Meningococcal disease is caused by Neisseria meningitidis, a common bacterium that invades the body to infect the lining of the brain or the bloodstream. Even when the disease isn't fatal, it can cause lifetime brain damage, hearing loss, loss of limbs, or kidney failure, Offit said.

The CDC recommends that all students entering middle school and high school and all college freshmen living in dormitories receive the new meningococcal vaccine.

Other new vaccines treat or prevent:

  • Rotavirus, a germ that causes severe diarrhea in children, usually with fever and vomiting. "It's a very common cause of doctor visits and hospital visits in young children," Offit said. "About one of every 50 children in this country will be hospitalized due to dehydration related to rotavirus," he said.
  • Human papilloma virus, a leading cause of cervical cancer and genital warts. "There are more than 10,000 new cases of cervical cancer each year," Offit said. "This will prevent about 70 percent of the strains that cause cervical cancer," he added.
  • Shingles, an outbreak of rash or blisters on the skin that is caused by the same virus that causes chicken pox. "It's for people over 60 years of age, and it will reduce their chances of getting shingles by at least 50 percent," Offit said.

Doctors also are improving the immunization schedules of already-developed vaccines, in response to surges in certain diseases.

For example, a booster dose of an improved tetanus-diphtheria-pertussis vaccine now is recommended for teens and adults every 10 years. This is to better prevent pertussis, or whooping cough, which has been on the rise since the 1980s and can be fatal to children.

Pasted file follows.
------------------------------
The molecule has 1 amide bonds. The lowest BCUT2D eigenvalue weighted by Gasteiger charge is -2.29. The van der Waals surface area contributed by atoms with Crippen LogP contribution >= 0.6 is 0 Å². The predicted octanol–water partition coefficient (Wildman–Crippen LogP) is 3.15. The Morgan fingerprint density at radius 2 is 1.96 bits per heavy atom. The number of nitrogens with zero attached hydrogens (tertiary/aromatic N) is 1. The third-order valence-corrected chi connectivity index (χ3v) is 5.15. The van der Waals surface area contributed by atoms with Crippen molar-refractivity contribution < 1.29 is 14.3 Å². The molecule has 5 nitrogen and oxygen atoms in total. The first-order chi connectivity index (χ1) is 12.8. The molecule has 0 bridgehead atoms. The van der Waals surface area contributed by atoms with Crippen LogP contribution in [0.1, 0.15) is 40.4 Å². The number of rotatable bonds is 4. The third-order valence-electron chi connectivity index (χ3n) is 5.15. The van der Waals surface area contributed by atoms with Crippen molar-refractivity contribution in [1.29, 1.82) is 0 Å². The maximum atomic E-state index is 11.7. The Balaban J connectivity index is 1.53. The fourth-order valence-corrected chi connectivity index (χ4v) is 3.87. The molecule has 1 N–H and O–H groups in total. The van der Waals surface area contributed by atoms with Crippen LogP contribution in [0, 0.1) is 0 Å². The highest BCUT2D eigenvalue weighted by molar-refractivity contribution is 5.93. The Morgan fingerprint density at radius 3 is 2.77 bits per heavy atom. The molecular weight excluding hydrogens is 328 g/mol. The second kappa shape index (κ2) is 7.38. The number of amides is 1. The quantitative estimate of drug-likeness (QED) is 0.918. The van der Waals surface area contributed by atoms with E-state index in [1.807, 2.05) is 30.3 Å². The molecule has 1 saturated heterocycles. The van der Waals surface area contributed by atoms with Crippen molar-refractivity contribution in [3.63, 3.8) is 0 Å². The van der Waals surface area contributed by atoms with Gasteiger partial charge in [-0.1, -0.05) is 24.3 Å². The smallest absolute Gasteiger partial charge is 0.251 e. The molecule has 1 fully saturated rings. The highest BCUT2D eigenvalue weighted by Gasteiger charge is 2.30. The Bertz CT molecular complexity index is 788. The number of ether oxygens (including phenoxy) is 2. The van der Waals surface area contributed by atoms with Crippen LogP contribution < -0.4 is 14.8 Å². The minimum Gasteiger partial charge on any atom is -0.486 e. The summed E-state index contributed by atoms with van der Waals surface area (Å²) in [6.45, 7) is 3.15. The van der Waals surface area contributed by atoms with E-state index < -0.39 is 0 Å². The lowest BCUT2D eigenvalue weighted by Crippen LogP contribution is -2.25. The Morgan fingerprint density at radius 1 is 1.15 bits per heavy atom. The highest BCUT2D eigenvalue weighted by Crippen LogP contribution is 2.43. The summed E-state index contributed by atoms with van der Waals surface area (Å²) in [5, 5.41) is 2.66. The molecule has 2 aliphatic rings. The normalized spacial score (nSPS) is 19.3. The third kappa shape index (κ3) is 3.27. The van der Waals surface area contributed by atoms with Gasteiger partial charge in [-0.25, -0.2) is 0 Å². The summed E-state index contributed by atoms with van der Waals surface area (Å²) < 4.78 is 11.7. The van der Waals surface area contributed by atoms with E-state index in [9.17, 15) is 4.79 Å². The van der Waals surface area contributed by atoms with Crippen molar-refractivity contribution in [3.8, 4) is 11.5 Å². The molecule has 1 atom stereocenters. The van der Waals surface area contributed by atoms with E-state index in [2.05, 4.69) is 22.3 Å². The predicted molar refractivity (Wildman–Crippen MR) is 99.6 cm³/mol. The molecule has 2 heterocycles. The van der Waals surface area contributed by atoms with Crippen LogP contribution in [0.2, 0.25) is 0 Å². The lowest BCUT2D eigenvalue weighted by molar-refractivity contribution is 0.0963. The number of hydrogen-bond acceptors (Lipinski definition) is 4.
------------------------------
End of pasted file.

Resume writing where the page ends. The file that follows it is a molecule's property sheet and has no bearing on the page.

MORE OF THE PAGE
"We've recognized that we're seeing a gradual increase of whooping cough in this country, and realized this reflects the gradual waning of vaccinations given years before," Cooper said.

Referring to the new vaccine schedule, Offit said, "If we really do follow up on this recommendation, we'll go a long way toward eradicating whooping cough from this country."

Another vaccination schedule advance involves expansion of the age range for children receiving influenza immunization, Cooper said.

Until recently, flu vaccination had been recommended for children between 6 months old and 2 years old. Now, doctors are recommending that children as old as 5 years of age get vaccinated for the flu, along with their parents and caretakers, Cooper said.

"This is in recognition that not only do young kids get influenza, but that they are important in its spread," he said.

More information

To learn more, visit the U.S. National Library of Medicine.

SOURCES: Paul Offit, M.D., chief of infectious diseases, The Children's Hospital of Philadelphia, and Maurice R. Hilleman Professor of Vaccinology and professor of pediatrics, University of Pennsylvania School of Medicine, Philadelphia; Louis Z. Cooper, M.D., professor of pediatrics at the College of Physicians and Surgeons, Columbia University, New York City, and a past president of the American Academy of Pediatrics; National Institutes of Health